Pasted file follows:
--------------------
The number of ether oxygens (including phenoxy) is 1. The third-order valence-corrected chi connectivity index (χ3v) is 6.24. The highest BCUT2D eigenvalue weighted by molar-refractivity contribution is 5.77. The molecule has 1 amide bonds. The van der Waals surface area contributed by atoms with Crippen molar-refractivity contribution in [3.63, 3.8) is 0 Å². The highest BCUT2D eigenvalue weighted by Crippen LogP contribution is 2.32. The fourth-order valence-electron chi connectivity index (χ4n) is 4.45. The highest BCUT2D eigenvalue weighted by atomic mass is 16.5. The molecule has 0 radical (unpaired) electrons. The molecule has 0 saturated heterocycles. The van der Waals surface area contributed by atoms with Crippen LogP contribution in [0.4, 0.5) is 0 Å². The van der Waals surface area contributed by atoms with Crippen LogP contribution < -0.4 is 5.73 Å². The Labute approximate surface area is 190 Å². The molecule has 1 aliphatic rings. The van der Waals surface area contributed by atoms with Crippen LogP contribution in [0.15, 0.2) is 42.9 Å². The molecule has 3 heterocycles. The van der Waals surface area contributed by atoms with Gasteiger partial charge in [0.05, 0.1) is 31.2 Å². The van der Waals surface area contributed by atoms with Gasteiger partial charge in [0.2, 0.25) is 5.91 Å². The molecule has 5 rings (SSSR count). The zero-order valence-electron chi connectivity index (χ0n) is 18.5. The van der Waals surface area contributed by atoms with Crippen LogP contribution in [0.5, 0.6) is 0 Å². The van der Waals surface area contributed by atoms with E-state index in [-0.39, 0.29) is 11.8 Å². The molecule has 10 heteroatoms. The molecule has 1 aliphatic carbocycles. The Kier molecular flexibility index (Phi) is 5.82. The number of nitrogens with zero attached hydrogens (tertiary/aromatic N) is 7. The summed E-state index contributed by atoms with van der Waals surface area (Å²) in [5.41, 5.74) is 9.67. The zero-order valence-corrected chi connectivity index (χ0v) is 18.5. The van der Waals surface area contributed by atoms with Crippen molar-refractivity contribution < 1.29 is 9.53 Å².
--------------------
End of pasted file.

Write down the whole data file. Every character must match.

The number of ether oxygens (including phenoxy) is 1. The third-order valence-corrected chi connectivity index (χ3v) is 6.24. The highest BCUT2D eigenvalue weighted by molar-refractivity contribution is 5.77. The molecule has 1 amide bonds. The van der Waals surface area contributed by atoms with Crippen molar-refractivity contribution in [3.63, 3.8) is 0 Å². The highest BCUT2D eigenvalue weighted by Crippen LogP contribution is 2.32. The fourth-order valence-electron chi connectivity index (χ4n) is 4.45. The highest BCUT2D eigenvalue weighted by atomic mass is 16.5. The molecule has 0 radical (unpaired) electrons. The molecule has 0 saturated heterocycles. The van der Waals surface area contributed by atoms with Crippen LogP contribution in [0.4, 0.5) is 0 Å². The van der Waals surface area contributed by atoms with Crippen LogP contribution < -0.4 is 5.73 Å². The Labute approximate surface area is 190 Å². The molecule has 1 aliphatic rings. The van der Waals surface area contributed by atoms with Crippen LogP contribution in [0.15, 0.2) is 42.9 Å². The molecule has 3 heterocycles. The van der Waals surface area contributed by atoms with Gasteiger partial charge in [0.05, 0.1) is 31.2 Å². The van der Waals surface area contributed by atoms with Gasteiger partial charge in [0.2, 0.25) is 5.91 Å². The molecule has 5 rings (SSSR count). The zero-order valence-electron chi connectivity index (χ0n) is 18.5. The van der Waals surface area contributed by atoms with Crippen LogP contribution in [0.5, 0.6) is 0 Å². The van der Waals surface area contributed by atoms with E-state index in [-0.39, 0.29) is 11.8 Å². The molecule has 10 heteroatoms. The molecule has 1 aliphatic carbocycles. The Kier molecular flexibility index (Phi) is 5.82. The number of nitrogens with zero attached hydrogens (tertiary/aromatic N) is 7. The summed E-state index contributed by atoms with van der Waals surface area (Å²) in [5.41, 5.74) is 9.67. The zero-order valence-corrected chi connectivity index (χ0v) is 18.5. The van der Waals surface area contributed by atoms with Crippen molar-refractivity contribution < 1.29 is 9.53 Å².